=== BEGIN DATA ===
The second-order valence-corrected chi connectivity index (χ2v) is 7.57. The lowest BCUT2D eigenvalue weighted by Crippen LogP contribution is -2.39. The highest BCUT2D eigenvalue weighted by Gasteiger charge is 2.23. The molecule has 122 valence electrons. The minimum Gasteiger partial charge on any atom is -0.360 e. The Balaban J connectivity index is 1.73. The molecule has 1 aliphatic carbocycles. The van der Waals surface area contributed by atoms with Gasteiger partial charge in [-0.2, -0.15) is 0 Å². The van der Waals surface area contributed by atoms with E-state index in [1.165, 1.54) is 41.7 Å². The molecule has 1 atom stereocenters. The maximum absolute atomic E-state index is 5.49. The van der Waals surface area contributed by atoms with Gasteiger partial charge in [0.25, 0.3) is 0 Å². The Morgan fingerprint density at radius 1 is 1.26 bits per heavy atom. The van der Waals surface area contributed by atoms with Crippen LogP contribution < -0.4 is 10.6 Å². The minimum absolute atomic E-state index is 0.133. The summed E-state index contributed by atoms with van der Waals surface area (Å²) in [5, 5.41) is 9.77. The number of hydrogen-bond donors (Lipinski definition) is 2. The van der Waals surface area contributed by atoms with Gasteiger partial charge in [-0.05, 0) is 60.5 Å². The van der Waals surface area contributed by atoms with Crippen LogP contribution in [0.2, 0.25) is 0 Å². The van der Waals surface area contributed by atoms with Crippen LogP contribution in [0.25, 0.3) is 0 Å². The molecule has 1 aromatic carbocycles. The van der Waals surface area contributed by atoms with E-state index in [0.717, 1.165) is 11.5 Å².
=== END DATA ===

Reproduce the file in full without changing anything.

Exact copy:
The second-order valence-corrected chi connectivity index (χ2v) is 7.57. The lowest BCUT2D eigenvalue weighted by Crippen LogP contribution is -2.39. The highest BCUT2D eigenvalue weighted by Gasteiger charge is 2.23. The molecule has 122 valence electrons. The minimum Gasteiger partial charge on any atom is -0.360 e. The Balaban J connectivity index is 1.73. The molecule has 1 aliphatic carbocycles. The van der Waals surface area contributed by atoms with Gasteiger partial charge in [-0.2, -0.15) is 0 Å². The van der Waals surface area contributed by atoms with E-state index in [1.165, 1.54) is 41.7 Å². The molecule has 1 atom stereocenters. The maximum absolute atomic E-state index is 5.49. The van der Waals surface area contributed by atoms with Gasteiger partial charge in [0.25, 0.3) is 0 Å². The Morgan fingerprint density at radius 1 is 1.26 bits per heavy atom. The van der Waals surface area contributed by atoms with Crippen LogP contribution < -0.4 is 10.6 Å². The minimum absolute atomic E-state index is 0.133. The summed E-state index contributed by atoms with van der Waals surface area (Å²) in [5, 5.41) is 9.77. The number of hydrogen-bond donors (Lipinski definition) is 2. The van der Waals surface area contributed by atoms with Gasteiger partial charge in [-0.05, 0) is 60.5 Å². The van der Waals surface area contributed by atoms with Crippen LogP contribution in [0.2, 0.25) is 0 Å². The van der Waals surface area contributed by atoms with Crippen LogP contribution in [0.25, 0.3) is 0 Å². The molecule has 1 aromatic carbocycles. The van der Waals surface area contributed by atoms with E-state index in [0.717, 1.165) is 11.5 Å².